Psychiatrist George Szmukler (in the picture above) discussed Hyman's talk and started with a question: "What does it mean to ask a patient to wait a long time before neuroscience can provide some answers to their questions?" Szmukler argues that people with mental illness need to participate in research and become advocates for it. They need to be involved and to understand, with some training, what success in neuroscientific research requires.

Patients need to collaborate actively and be asked what they think the risks are from an ethical perspective in these studies. The best outcome, he said, is to reduce stigma and at the same time offer hope for treatment. This helps people come on board. But it is not easy, due to the hypothesis that psychotic medication decreases the chances of recovery long term even if it is effective in the short term. This hypothesis seems to be supported by some data suggesting that disability in people with mental illness has increased in the last 50 years. At the moment, there is no other data that can be used to assess this hypothesis, and that is why patient participation is so fundamental to future research.

Session 3: Implications for Diagnosis in Psychiatry

Social scientist Nikolas Rose (pictured above) asked: "What should count as a psychiatric diagnosis?"and expressed some scepticism about the the capacity that neuroscience might have to affect clinical practice. The starting point is to establish what the object of diagnosis is. The crisis of psychiatric diagnosis highlighted by criticism of the DSM comes from the attempt to categorically divide conditions, specify for each a set of criteria, and propose unique aetiology, prognosis and treatment. The problem is that no biomarkers can be associated with DSM categories and the list of criteria identified are behavioural.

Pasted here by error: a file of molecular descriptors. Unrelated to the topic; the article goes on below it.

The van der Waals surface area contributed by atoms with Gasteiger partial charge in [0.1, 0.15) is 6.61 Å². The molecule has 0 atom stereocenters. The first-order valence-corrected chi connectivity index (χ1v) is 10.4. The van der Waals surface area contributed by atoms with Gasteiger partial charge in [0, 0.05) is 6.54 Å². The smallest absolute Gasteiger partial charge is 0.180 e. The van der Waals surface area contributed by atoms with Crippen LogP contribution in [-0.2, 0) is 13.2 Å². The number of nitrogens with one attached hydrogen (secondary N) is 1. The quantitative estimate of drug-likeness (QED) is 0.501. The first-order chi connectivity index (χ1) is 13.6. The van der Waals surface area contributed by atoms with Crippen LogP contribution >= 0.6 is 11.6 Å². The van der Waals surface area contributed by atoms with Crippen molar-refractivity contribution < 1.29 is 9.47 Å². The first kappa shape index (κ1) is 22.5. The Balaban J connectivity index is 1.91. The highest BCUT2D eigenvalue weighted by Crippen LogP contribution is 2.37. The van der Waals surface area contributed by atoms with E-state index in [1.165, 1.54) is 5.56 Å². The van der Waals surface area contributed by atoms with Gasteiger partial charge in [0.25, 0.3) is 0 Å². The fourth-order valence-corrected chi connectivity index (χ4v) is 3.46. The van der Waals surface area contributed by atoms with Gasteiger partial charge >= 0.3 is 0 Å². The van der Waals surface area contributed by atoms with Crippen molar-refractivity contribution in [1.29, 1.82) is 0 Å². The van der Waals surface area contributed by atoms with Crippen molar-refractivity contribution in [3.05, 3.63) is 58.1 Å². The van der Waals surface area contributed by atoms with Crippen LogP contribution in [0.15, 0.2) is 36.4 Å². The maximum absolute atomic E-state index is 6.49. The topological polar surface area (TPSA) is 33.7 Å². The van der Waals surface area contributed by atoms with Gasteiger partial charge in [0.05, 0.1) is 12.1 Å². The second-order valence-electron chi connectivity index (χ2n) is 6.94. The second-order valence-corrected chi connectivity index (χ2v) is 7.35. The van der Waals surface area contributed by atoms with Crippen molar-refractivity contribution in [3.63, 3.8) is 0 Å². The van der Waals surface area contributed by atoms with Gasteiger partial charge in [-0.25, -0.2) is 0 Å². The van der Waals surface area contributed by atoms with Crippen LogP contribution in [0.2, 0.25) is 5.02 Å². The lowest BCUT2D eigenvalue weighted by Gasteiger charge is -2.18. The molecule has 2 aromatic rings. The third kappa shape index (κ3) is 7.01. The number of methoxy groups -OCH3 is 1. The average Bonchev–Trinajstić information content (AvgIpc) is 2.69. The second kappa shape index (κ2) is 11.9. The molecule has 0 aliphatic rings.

A break from the DSM was made by Insel who launched the RDoC as an alternative, but one thing that did not change is that the approach is to look at the causes of mental illness within the person's body, and in particular the brain. Even if RDoC is primarily an aspiration for research, the goal is to achieve "precision medicine for mental disorders". One worry is that this approach does not take into account the circumstances of the individuals who experience mental health issues, and these can differ widely across diagnostic categories, independent of whether these categories are based merely on symptoms or on biomarkers. Instead, we need to start with the patient's complaint.

Psychiatrist and researcher in psychiatry Simon Wessely (in the picture above) responded to Nikolas by observing that it has always been claimed that psychiatry is in a crisis, but that the "perpetual crisis of diagnosis" is overestimated and exaggerated. We are not losing the essence of psychiatry or the social dimension of psychiatry which are still at the core of the clinical encounter.

Actually, Simon argued that the social dimension is something that attracts people to clinical practice and won't be made irrelevant by neuroscience or the RDoC. Diagnosis presents challenges but is an important part of education for psychiatrists and it captures overlaps among mental health issues that are important and useful.